Here’s my recommendation to help you find the air purifier that’s the right value and fit for your home.


Carpet Off-Gassing When You Have a Baby

If you have a baby who’s crawling on the new carpet, you’ll need to go beyond just the few tips given here. The CRI Green Label Plus program is a good start, but there are other things you can do to ensure your baby is safe.

Before you let your baby sleep in the room, allow for enough cross-ventilation. Open the child’s window and let the VOCs out before reintroducing the baby back to his or her room. Remember, just because the pungent odor is gone doesn’t mean that the VOCs are, too. Some VOCs are completely odorless and can persist for years, virtually undetectable by our senses.


Adsorbants to Pick Up the New Carpet Smell

Once the room has been well ventilated, adsorption becomes your best friend against VOCs. Adsorption, in this case, means that you introduce things to the room that have pores small enough to trap the VOCs.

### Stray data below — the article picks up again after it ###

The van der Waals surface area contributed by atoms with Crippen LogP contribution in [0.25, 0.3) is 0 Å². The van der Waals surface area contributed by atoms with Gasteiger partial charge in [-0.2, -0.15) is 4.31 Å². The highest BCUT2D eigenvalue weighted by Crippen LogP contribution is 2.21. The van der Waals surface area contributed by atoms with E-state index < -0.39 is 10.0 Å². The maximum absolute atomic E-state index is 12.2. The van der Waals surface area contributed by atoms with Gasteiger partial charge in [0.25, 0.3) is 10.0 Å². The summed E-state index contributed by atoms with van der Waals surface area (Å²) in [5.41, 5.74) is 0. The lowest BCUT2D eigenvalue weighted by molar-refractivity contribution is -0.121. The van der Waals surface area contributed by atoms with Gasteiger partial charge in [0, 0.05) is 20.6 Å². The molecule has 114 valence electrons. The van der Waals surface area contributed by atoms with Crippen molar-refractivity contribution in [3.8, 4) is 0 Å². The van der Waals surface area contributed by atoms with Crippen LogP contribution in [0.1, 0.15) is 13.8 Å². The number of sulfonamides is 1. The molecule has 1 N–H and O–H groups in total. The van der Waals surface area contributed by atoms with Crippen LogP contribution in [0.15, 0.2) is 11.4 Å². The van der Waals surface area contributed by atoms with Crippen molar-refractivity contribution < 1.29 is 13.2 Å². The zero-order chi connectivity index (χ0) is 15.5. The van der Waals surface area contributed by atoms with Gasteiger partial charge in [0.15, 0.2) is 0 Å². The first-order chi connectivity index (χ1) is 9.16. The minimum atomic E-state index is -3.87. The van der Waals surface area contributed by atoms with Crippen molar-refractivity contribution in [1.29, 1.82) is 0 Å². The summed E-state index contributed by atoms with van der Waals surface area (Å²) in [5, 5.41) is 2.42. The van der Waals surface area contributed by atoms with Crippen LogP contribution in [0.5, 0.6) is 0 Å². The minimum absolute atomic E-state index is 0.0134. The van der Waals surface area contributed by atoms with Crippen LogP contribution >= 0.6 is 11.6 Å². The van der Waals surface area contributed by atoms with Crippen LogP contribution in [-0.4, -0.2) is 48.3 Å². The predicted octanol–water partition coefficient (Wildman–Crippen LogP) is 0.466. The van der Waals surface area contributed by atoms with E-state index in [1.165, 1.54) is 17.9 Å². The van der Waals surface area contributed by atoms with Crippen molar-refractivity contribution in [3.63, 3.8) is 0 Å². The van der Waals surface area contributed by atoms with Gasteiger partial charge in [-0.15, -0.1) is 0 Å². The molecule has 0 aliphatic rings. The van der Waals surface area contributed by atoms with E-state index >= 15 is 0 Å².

Activated Charcoal

Buy a few activated bamboo charcoal bags and place them on the dresser, out of baby’s reach. I’ve talked about them here and I absolutely love them! They’re ridiculously inexpensive, fully sustainable and last two years.

Activated charcoal is the same thing as activated carbon, so you can place an air purifier with an activated carbon filter in your baby’s room too. I hope you’ll stay away from ozone generators. Those will do more harm than good. Most manufacturers use the term “ionizer” to describe this setting on their air purifiers. While not all ionizers will generate ozone, it’s best to play it safe unless the manufacturer specifically shows proof that their air purifier is completely ozone-free.


Baking Soda

Although not as potent as activated charcoal, another solution that also adsorbs some of the new carpet fumes is baking soda. An equal solution of vinegar and baking soda diluted in some water is an old method that still works today. Place the solution throughout the home in small, open containers to help pick up some of the new carpet off-gassing during the first week after the carpet install.